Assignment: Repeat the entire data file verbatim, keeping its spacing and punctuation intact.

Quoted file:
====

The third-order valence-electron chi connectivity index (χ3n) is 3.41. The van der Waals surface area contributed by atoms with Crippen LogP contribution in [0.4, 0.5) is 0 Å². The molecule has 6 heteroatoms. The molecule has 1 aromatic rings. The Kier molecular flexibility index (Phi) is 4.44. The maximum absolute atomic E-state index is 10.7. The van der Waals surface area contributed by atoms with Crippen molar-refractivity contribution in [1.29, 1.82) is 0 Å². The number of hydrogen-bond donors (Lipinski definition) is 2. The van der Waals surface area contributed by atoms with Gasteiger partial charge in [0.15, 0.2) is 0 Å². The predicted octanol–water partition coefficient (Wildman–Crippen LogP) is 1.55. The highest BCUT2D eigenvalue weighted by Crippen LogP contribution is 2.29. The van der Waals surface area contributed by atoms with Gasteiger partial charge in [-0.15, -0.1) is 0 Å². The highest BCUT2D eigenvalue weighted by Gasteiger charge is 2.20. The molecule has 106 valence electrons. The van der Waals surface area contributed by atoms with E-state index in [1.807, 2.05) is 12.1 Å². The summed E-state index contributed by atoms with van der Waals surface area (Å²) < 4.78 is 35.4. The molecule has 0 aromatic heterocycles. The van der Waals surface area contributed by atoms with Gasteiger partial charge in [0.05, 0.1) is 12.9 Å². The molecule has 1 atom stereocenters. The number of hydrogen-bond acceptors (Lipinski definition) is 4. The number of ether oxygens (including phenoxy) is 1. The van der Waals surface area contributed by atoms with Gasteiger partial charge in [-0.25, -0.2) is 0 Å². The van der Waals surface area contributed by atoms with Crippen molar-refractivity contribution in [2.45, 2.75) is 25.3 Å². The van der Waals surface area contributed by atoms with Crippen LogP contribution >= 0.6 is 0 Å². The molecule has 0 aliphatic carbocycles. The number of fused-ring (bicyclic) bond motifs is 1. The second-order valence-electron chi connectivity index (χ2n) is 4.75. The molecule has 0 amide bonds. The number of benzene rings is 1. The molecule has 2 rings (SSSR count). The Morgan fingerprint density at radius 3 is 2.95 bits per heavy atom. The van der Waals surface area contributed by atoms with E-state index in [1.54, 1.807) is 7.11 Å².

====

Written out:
The third-order valence-electron chi connectivity index (χ3n) is 3.41. The van der Waals surface area contributed by atoms with Crippen LogP contribution in [0.4, 0.5) is 0 Å². The molecule has 6 heteroatoms. The molecule has 1 aromatic rings. The Kier molecular flexibility index (Phi) is 4.44. The maximum absolute atomic E-state index is 10.7. The van der Waals surface area contributed by atoms with Crippen molar-refractivity contribution in [1.29, 1.82) is 0 Å². The number of hydrogen-bond donors (Lipinski definition) is 2. The van der Waals surface area contributed by atoms with Gasteiger partial charge in [0.15, 0.2) is 0 Å². The predicted octanol–water partition coefficient (Wildman–Crippen LogP) is 1.55. The highest BCUT2D eigenvalue weighted by Crippen LogP contribution is 2.29. The van der Waals surface area contributed by atoms with Gasteiger partial charge in [-0.15, -0.1) is 0 Å². The highest BCUT2D eigenvalue weighted by Gasteiger charge is 2.20. The molecule has 106 valence electrons. The van der Waals surface area contributed by atoms with E-state index in [1.807, 2.05) is 12.1 Å². The summed E-state index contributed by atoms with van der Waals surface area (Å²) < 4.78 is 35.4. The molecule has 0 aromatic heterocycles. The van der Waals surface area contributed by atoms with Gasteiger partial charge in [0.05, 0.1) is 12.9 Å². The molecule has 1 atom stereocenters. The number of hydrogen-bond acceptors (Lipinski definition) is 4. The number of ether oxygens (including phenoxy) is 1. The van der Waals surface area contributed by atoms with Gasteiger partial charge in [-0.25, -0.2) is 0 Å². The van der Waals surface area contributed by atoms with Crippen molar-refractivity contribution in [2.45, 2.75) is 25.3 Å². The van der Waals surface area contributed by atoms with Crippen LogP contribution >= 0.6 is 0 Å². The molecule has 0 aliphatic carbocycles. The number of fused-ring (bicyclic) bond motifs is 1. The second-order valence-electron chi connectivity index (χ2n) is 4.75. The molecule has 0 amide bonds. The number of benzene rings is 1. The molecule has 2 rings (SSSR count). The Morgan fingerprint density at radius 3 is 2.95 bits per heavy atom. The van der Waals surface area contributed by atoms with E-state index in [1.54, 1.807) is 7.11 Å².